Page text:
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Problem porting C program form redhat6.1 to redhat5.2

Posted on 2000-03-24
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Last Modified: 2010-05-18
I have written a C programand compiled with the version of gcc which comes with redhat6.1 - I need to use the code on a machine which has redhat5.2 installed. It runs fine on 6.1 but gives a segmentation fault on 5.2. here's the code:

void main(void)
{
int x;
int *y;

//the problem occurs in the next line
x=*y;
}

The access to the *y pointer causes a segmentation fault on 5.2 but works fine on 6.1 Can anybody help?
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Question by:ruadhan
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Expert Comment

by:marcjb
ID: 2653220
void main(void)
{
int x;
int *y;

//the problem occurs in the next line
x=*y;
}

This probably causes the segmentation fault because the pointer y is not initialized.  I assume that the results of such actions are technically undefined, meaning that different builds of the code will behave differently, and can have adverse affects.  The pointer should be initialized before it is used.

Also, it should be noted that
void main
is incorrect according to the C Standard.  main should return an int, or some systems may experience problems (See Plauger's book on the C Standard).

Hope this helps,

Marc
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Expert Comment

by:makerp
ID: 2653256
thats right your *y pointer should be at least set to NULL

i.e.

int *y = NULL;

at the moment your pointer could be pointing any whare in memeory. i.e a segment of memeory that you dont own etc...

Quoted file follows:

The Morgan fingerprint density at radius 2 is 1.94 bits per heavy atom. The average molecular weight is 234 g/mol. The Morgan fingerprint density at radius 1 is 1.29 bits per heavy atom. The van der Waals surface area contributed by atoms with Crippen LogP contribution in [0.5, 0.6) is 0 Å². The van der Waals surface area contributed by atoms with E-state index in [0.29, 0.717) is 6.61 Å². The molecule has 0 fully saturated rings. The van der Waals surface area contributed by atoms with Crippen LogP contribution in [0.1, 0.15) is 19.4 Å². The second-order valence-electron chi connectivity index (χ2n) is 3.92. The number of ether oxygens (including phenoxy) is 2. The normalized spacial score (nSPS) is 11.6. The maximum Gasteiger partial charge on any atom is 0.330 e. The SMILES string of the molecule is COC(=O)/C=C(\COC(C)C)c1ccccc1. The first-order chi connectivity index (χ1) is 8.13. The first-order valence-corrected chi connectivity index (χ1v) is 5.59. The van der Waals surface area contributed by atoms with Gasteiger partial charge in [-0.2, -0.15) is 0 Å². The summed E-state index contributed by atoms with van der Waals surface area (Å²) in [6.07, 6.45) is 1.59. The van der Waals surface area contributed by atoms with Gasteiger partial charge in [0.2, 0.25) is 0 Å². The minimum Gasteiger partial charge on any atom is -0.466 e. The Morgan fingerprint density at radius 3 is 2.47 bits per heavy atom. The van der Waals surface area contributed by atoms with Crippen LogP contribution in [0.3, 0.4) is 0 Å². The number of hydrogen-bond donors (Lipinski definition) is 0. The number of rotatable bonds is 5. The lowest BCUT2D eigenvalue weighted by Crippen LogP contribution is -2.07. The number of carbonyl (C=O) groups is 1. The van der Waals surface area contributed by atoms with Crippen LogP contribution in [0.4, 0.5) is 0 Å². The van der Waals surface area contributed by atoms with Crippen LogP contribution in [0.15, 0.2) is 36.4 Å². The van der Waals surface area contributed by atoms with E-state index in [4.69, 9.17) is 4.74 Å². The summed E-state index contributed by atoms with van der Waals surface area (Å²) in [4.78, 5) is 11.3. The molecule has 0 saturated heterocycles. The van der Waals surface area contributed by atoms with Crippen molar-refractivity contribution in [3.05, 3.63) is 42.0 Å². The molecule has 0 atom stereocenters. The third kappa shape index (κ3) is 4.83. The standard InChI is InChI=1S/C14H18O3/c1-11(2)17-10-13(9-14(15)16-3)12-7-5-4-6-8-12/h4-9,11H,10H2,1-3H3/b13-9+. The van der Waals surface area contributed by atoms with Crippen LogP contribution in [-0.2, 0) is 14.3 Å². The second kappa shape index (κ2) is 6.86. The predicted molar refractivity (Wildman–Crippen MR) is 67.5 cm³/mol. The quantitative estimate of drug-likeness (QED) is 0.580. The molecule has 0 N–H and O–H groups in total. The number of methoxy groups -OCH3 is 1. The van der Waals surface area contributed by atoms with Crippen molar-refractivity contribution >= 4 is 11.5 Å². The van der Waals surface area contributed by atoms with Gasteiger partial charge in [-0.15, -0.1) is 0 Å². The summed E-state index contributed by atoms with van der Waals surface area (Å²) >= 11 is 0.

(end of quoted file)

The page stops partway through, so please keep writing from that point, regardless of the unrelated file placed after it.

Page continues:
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Author Comment

by:ruadhan
ID: 2653381
even with the NULL assignment the segmentation fault occurs
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makerp earned 50 total points
ID: 2653510


void main(void)
{
int x;
int *y;

//the problem occurs in the next line
x=*y;
}


your problem is as follows.

x is an automatic ingeter that has been decalred but given no value (fine)

y is a pointer variable that at present points to an undefined area of memory. (fine)

you then make the contents of x equal what the *y points at. which is nothing. even if it pointed to null this would still cause an error bescase you would be making the value of x equal to value of NULL or address x000000000.

what you need to do is first of all allocate some memory for *y and then assign it a value. OR make y point to another pointer which is valid

i.e

int *y;

y = (int*)malloc(sizeof(int));
if(y)
{
     *y = 10;
}

x = *y;

now y is pointing to a valid owned piece of memory.

even if you did not assign *y a value an error would not occur, x would just have an unpredictable result in. this is because a malloc does not set the contents of a piece of memeory it just give you it, therefore referncing it before an assignment will yield its previous contents.
 
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Author Comment

by:ruadhan
ID: 2653596
hi makerp - the new code works. it still bugs me though, why it the original code works correctly in redhat6.1 and slackware, but not in redhat5.2. any ideas? (the gcc versions in rh5.2 and slackware are the same, but differnt i think in rh6.1)
cheers.
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Expert Comment

by:makerp
ID: 2653633
possibly because the compilier has intervined in redhat6.1 and given x 0, cos y = NULL. NULL does equate to 0;

OR

Luck/Missfortune

OR

the memory that an unitilalized pointer points to in redhat6.1 is diiferent than the other compiler.

to be honest the redhat6.1  compiler should have bomded out on this ??



 
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